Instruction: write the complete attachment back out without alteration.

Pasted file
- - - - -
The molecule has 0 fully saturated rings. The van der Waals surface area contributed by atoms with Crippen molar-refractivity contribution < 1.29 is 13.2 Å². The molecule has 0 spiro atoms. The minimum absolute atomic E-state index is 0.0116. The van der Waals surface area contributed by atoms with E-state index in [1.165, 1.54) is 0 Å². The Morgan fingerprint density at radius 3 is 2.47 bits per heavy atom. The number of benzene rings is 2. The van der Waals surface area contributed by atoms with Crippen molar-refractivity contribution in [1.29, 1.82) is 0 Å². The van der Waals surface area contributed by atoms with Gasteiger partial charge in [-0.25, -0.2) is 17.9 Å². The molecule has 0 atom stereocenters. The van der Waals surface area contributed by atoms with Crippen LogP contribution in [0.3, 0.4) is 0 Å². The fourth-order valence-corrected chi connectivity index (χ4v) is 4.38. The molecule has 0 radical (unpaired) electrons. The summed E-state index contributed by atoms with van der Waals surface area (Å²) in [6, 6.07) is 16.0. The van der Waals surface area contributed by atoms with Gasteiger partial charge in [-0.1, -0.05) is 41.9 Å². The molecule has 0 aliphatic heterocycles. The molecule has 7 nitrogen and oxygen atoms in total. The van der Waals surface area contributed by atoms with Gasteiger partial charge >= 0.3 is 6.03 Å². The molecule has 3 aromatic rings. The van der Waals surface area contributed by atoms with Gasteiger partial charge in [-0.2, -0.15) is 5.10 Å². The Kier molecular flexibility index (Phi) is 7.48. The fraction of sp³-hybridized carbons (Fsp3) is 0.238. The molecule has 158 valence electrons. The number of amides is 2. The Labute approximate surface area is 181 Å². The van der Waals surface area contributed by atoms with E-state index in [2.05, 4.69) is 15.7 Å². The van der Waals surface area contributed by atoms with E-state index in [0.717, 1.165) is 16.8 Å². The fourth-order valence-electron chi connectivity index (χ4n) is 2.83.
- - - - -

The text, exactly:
The molecule has 0 fully saturated rings. The van der Waals surface area contributed by atoms with Crippen molar-refractivity contribution < 1.29 is 13.2 Å². The molecule has 0 spiro atoms. The minimum absolute atomic E-state index is 0.0116. The van der Waals surface area contributed by atoms with E-state index in [1.165, 1.54) is 0 Å². The Morgan fingerprint density at radius 3 is 2.47 bits per heavy atom. The number of benzene rings is 2. The van der Waals surface area contributed by atoms with Crippen molar-refractivity contribution in [1.29, 1.82) is 0 Å². The van der Waals surface area contributed by atoms with Gasteiger partial charge in [-0.25, -0.2) is 17.9 Å². The molecule has 0 atom stereocenters. The van der Waals surface area contributed by atoms with Crippen LogP contribution in [0.3, 0.4) is 0 Å². The fourth-order valence-corrected chi connectivity index (χ4v) is 4.38. The molecule has 0 radical (unpaired) electrons. The summed E-state index contributed by atoms with van der Waals surface area (Å²) in [6, 6.07) is 16.0. The van der Waals surface area contributed by atoms with Gasteiger partial charge in [-0.1, -0.05) is 41.9 Å². The molecule has 0 aliphatic heterocycles. The molecule has 7 nitrogen and oxygen atoms in total. The van der Waals surface area contributed by atoms with Gasteiger partial charge >= 0.3 is 6.03 Å². The molecule has 3 aromatic rings. The van der Waals surface area contributed by atoms with Gasteiger partial charge in [-0.2, -0.15) is 5.10 Å². The Kier molecular flexibility index (Phi) is 7.48. The fraction of sp³-hybridized carbons (Fsp3) is 0.238. The molecule has 158 valence electrons. The number of amides is 2. The Labute approximate surface area is 181 Å². The van der Waals surface area contributed by atoms with E-state index in [2.05, 4.69) is 15.7 Å². The van der Waals surface area contributed by atoms with E-state index in [0.717, 1.165) is 16.8 Å². The fourth-order valence-electron chi connectivity index (χ4n) is 2.83.